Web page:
Published On: July 18, 2023

Why we classify fuels for wildfire prevention

A European approach to understanding fire behaviour

In the first FirEUrisk training event we presented a new classification system for fuels and a European fuel map. Being a key step towards our project goals, we want to shed a light on its importance as a tool for better management and, essentially, reduction of wildfire risk.

Every year Europe faces fires on a massive scale. Around 5.000 km2 are burnt in the continent per year according to the European Commission. The impact of these wildfires depends on various reasons, but fuels — all kinds of combustible biomass that can start a fire — play a huge role in fire behaviour. This is why studying them is extremely important to improve wildfire prevention and management.

Having a system that categorises fuels is necessary for “understanding how fires behave in any type of fuel”, says Elena Aragoneses, researcher of the FirEUrisk project from the University of Alcalá and main author of this tool.

One of the objectives of Aragoneses and her team was to create a common system that can be applied to all European countries, through general categories that are easily comparable across regions. “One of the problems we faced is that many fuel classification systems were very site specific, only referring to a certain country or region, which made them difficult to compare to others”, she explains.

The new system aims to solve this issue by creating groups of fuels that can be found anywhere in Europe. It divides fuels into 6 types and a nonfuel category, with subcategories extending up to 24 different fuel types:

The next step is to give numerical values to the fuels so that fire behaviour and propagation models can be run. The classification is also hierarchical, allowing it to go into more or less detail in each category and giving third parties the opportunity to continue introducing more fuel types, which can be useful for certain areas.

The behaviour of fires not only depends on the types of fuels but on climate conditions too, such as precipitation or wind speed, and also on the characteristics of trees — height, type of wood — or the distance between them. Two scenarios with the same type of fuel could end up being different in many aspects, which is why parameterising fuel types will give more information to work on reducing risk.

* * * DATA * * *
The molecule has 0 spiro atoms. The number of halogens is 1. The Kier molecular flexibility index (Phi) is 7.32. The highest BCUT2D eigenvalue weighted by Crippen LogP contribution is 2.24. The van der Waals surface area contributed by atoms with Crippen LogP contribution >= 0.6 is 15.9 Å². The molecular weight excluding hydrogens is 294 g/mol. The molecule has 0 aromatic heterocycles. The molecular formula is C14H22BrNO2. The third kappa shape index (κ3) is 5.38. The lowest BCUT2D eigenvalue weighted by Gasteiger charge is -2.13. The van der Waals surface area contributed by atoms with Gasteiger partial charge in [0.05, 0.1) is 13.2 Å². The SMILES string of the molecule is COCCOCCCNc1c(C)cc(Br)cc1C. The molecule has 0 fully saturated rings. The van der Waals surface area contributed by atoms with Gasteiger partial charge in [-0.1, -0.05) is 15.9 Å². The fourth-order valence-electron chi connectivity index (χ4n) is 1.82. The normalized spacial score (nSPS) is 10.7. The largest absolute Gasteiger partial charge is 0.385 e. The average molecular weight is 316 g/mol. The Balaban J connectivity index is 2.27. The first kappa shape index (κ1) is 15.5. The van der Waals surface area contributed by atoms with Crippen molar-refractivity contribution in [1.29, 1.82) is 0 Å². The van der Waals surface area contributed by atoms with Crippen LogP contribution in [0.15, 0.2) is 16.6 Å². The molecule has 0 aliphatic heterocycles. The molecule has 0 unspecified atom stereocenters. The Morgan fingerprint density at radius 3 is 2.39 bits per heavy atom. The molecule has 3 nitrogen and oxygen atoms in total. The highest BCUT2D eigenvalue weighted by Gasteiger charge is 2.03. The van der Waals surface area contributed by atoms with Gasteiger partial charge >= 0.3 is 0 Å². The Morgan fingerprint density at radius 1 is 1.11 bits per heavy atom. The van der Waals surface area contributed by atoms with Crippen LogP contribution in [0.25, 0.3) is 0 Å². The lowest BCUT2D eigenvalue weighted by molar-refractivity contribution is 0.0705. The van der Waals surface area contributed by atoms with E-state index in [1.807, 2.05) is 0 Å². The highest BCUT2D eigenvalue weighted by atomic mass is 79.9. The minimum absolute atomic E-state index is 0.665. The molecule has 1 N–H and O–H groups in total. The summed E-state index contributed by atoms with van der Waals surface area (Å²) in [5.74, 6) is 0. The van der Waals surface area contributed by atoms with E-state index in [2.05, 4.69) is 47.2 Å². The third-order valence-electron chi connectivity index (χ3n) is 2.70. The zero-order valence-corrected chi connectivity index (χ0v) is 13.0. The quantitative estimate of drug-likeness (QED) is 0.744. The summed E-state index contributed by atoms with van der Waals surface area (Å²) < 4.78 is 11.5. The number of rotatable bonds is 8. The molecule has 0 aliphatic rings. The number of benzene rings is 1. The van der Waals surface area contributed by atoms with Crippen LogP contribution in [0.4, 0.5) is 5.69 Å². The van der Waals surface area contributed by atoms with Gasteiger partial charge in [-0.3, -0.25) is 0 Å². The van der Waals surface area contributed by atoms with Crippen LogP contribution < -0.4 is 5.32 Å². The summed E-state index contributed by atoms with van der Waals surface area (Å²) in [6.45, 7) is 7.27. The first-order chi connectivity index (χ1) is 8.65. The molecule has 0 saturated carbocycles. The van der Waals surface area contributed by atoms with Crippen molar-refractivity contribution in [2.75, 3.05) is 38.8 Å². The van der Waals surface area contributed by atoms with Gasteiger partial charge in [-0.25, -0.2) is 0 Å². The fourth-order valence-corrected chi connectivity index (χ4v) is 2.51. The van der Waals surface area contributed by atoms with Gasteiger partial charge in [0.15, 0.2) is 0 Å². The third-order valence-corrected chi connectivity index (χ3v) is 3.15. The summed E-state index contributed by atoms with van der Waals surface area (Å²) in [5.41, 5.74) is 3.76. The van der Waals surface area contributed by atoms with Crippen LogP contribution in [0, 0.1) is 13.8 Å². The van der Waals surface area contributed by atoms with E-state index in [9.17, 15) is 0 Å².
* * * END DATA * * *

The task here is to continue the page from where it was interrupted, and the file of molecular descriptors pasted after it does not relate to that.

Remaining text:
Along with this classification, the different fuels present across Europe were placed on a map. It gives researchers the resources to better understand fire risk, while fire managers and mitigators can use it to understand how a fire might behave. The map is also useful for policy-making regarding fire prevention.

Looking at the map, in Central and Southern Europe the most predominant fuels are croplands, whilst in Northern Europe these are forests. The quick speed of spreading and the dryness of many herbaceous croplands contribute to the difficulty of controlling and mitigating fires in these areas.

Moreover, forest trees, although more difficult to ignite, can cause crown fires which occur in the canopies of trees, being often dangerous and difficult to extinguish. Understanding fire behaviour at the canopy level was another goal that Elena Aragoneses had in mind, because “normally fuel classification systems only refer to surface fields. We wanted to also include one of the most extreme types of fires”, she explains.

The fuel classification system and mapping is a major milestone for the FirEUrisk project. It is a useful tool in itself because it can be used by many actors in the field of fire risk. “But it will be much more important when it is integrated with the other parts of our project and combined with the rest of variables and work of the different research groups”, Aragoneses concludes.

Share this article